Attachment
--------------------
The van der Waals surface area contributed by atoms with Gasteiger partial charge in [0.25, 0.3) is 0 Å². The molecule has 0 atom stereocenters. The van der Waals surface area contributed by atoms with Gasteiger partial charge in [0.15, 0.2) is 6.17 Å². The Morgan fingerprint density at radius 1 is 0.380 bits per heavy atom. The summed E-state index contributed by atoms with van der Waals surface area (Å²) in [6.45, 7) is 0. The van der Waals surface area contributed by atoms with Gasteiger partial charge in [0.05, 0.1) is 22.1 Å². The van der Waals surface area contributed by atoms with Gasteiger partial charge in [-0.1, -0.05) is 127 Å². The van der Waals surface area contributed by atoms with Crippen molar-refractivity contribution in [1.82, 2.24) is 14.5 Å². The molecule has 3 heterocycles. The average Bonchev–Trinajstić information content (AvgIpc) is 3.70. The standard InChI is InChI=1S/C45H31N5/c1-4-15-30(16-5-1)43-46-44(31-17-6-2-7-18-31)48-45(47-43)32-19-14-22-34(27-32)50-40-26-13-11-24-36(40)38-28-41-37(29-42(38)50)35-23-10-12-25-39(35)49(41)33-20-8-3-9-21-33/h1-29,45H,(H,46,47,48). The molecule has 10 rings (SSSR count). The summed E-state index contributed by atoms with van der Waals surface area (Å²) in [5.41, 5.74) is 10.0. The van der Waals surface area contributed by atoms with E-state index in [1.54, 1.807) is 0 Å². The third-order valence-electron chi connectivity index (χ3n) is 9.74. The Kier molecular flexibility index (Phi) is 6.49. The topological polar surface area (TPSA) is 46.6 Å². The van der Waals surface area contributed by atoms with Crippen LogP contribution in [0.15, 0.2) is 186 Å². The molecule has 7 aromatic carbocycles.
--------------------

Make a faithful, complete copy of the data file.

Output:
The van der Waals surface area contributed by atoms with Gasteiger partial charge in [0.25, 0.3) is 0 Å². The molecule has 0 atom stereocenters. The van der Waals surface area contributed by atoms with Gasteiger partial charge in [0.15, 0.2) is 6.17 Å². The Morgan fingerprint density at radius 1 is 0.380 bits per heavy atom. The summed E-state index contributed by atoms with van der Waals surface area (Å²) in [6.45, 7) is 0. The van der Waals surface area contributed by atoms with Gasteiger partial charge in [0.05, 0.1) is 22.1 Å². The van der Waals surface area contributed by atoms with Gasteiger partial charge in [-0.1, -0.05) is 127 Å². The van der Waals surface area contributed by atoms with Crippen molar-refractivity contribution in [1.82, 2.24) is 14.5 Å². The molecule has 3 heterocycles. The average Bonchev–Trinajstić information content (AvgIpc) is 3.70. The standard InChI is InChI=1S/C45H31N5/c1-4-15-30(16-5-1)43-46-44(31-17-6-2-7-18-31)48-45(47-43)32-19-14-22-34(27-32)50-40-26-13-11-24-36(40)38-28-41-37(29-42(38)50)35-23-10-12-25-39(35)49(41)33-20-8-3-9-21-33/h1-29,45H,(H,46,47,48). The molecule has 10 rings (SSSR count). The summed E-state index contributed by atoms with van der Waals surface area (Å²) in [5.41, 5.74) is 10.0. The van der Waals surface area contributed by atoms with E-state index in [1.54, 1.807) is 0 Å². The third-order valence-electron chi connectivity index (χ3n) is 9.74. The Kier molecular flexibility index (Phi) is 6.49. The topological polar surface area (TPSA) is 46.6 Å². The van der Waals surface area contributed by atoms with Crippen LogP contribution in [0.15, 0.2) is 186 Å². The molecule has 7 aromatic carbocycles.